Vocation is our call to be the best that we can be, each of us in our own way, so that we may better ourselves and society. Servant leadership is the truest fulfillment of our responsibility to charity and social concern. Servant leadership provides a charismatic self-identification, and thus we can better define our lives and commit ourselves to a fruitful vocation.
Christ came into the world as the King of all humanity. He came as the redeemer of our world. However, Jesus did not come into this world to be served, He came to serve. Although Christ is no longer with us, His mission and his legacy live on in us, the Church. We are called to be the Body of Christ by fostering the brotherhood of all men (Dulles 85). We are called to be Christ to one another and to act as the suffering servant. Dulles tells us that we too are called to serve, to heal, to reconcile, and to bind up wounds. We are called to bring about the Kingdom of God.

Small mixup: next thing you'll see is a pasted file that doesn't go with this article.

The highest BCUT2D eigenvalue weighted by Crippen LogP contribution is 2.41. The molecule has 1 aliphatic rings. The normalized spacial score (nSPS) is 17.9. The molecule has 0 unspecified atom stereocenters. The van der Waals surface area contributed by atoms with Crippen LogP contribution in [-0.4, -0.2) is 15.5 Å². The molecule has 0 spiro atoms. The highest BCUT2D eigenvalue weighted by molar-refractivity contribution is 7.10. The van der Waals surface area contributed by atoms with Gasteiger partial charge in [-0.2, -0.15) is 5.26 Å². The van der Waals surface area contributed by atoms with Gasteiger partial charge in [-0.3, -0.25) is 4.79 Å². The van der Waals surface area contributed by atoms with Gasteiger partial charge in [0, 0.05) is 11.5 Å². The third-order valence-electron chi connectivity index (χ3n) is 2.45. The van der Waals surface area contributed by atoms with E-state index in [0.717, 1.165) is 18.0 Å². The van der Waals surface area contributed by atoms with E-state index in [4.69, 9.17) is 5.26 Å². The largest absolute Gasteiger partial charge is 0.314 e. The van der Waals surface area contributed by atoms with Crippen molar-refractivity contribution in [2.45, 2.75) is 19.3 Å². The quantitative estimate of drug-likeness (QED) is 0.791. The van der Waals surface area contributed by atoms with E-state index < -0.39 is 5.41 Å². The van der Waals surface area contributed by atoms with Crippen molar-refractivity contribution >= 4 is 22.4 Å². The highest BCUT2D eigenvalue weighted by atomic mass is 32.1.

In being Christ to all around us, Pope John Paul II tells us that “we must make the poor feel at home. Without this form of evangelization through charity and without the witness of Christian poverty, the proclamation of the Gospel, which itself is the prime form of charity, risks being misunderstood” (Wojtyla 4). Pope John Paul II tells us that we are to be Christ to all we meet, so that we may make all people feel dignified and wholly human. We must value the sacredness of each individual person so that we may transform this earth into the Kingdom of God. We are given a divine mission to reach out to all others in our lives, and if we do not serve others as Christ has served us, then we risk misinterpretation of the meaning of our human existence within the context of the Gospel. The Gospel is the Word of God, and we are called to be “servants of the Word.” In response to this mission, Pope Paul VI issued within his encyclical, Gaudium et Spes, this “Universal Call to Holiness.” We are all called to this life of holiness, and it is through living humbly in service to our neighbors that we may fulfill this vocation (Wojtyla 5). Pope John Paul II ratified this call to holiness in his article, “Novo millenio ineunte”. At the close of the year of Jubilee, the supreme Pontiff reminded us of our Christian obligation to respond to that call. He called specifically to those who should answer that call. He called to families, parishes, and to the universal Church and the global human family. The pope challenges families to raise their children in a context such that they may continue to serve others throughout their formative years and into adulthood. He challenges parishes to provide opportunities for parishioners to serve their community. The Church is called to be a leader, and thus it must serve others. The universal Church is called to aid the poor, strangers, orphans, widows and the disenfranchised. We are called to...